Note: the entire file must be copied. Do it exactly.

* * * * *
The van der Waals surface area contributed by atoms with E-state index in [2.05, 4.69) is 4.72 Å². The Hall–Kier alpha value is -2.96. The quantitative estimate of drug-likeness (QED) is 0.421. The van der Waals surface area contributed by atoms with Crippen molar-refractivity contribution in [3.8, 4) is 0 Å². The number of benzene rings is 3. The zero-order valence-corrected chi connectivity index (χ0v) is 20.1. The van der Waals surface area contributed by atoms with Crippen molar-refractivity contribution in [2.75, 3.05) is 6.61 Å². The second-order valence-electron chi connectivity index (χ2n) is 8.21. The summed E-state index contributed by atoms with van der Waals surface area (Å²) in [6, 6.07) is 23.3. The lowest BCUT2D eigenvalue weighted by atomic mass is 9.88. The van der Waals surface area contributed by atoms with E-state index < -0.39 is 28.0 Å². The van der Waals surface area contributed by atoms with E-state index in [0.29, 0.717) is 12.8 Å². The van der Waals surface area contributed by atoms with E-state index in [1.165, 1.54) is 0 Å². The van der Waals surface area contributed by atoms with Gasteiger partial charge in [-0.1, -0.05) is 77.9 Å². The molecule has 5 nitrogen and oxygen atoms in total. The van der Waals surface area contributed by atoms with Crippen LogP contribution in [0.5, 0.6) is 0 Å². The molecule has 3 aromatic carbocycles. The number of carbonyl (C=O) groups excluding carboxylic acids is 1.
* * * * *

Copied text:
The van der Waals surface area contributed by atoms with E-state index in [2.05, 4.69) is 4.72 Å². The Hall–Kier alpha value is -2.96. The quantitative estimate of drug-likeness (QED) is 0.421. The van der Waals surface area contributed by atoms with Crippen molar-refractivity contribution in [3.8, 4) is 0 Å². The number of benzene rings is 3. The zero-order valence-corrected chi connectivity index (χ0v) is 20.1. The van der Waals surface area contributed by atoms with Crippen molar-refractivity contribution in [2.75, 3.05) is 6.61 Å². The second-order valence-electron chi connectivity index (χ2n) is 8.21. The summed E-state index contributed by atoms with van der Waals surface area (Å²) in [6, 6.07) is 23.3. The lowest BCUT2D eigenvalue weighted by atomic mass is 9.88. The van der Waals surface area contributed by atoms with E-state index < -0.39 is 28.0 Å². The van der Waals surface area contributed by atoms with E-state index in [0.29, 0.717) is 12.8 Å². The van der Waals surface area contributed by atoms with E-state index in [1.165, 1.54) is 0 Å². The van der Waals surface area contributed by atoms with Gasteiger partial charge in [-0.1, -0.05) is 77.9 Å². The molecule has 5 nitrogen and oxygen atoms in total. The van der Waals surface area contributed by atoms with Crippen LogP contribution in [0.5, 0.6) is 0 Å². The molecule has 3 aromatic carbocycles. The number of carbonyl (C=O) groups excluding carboxylic acids is 1.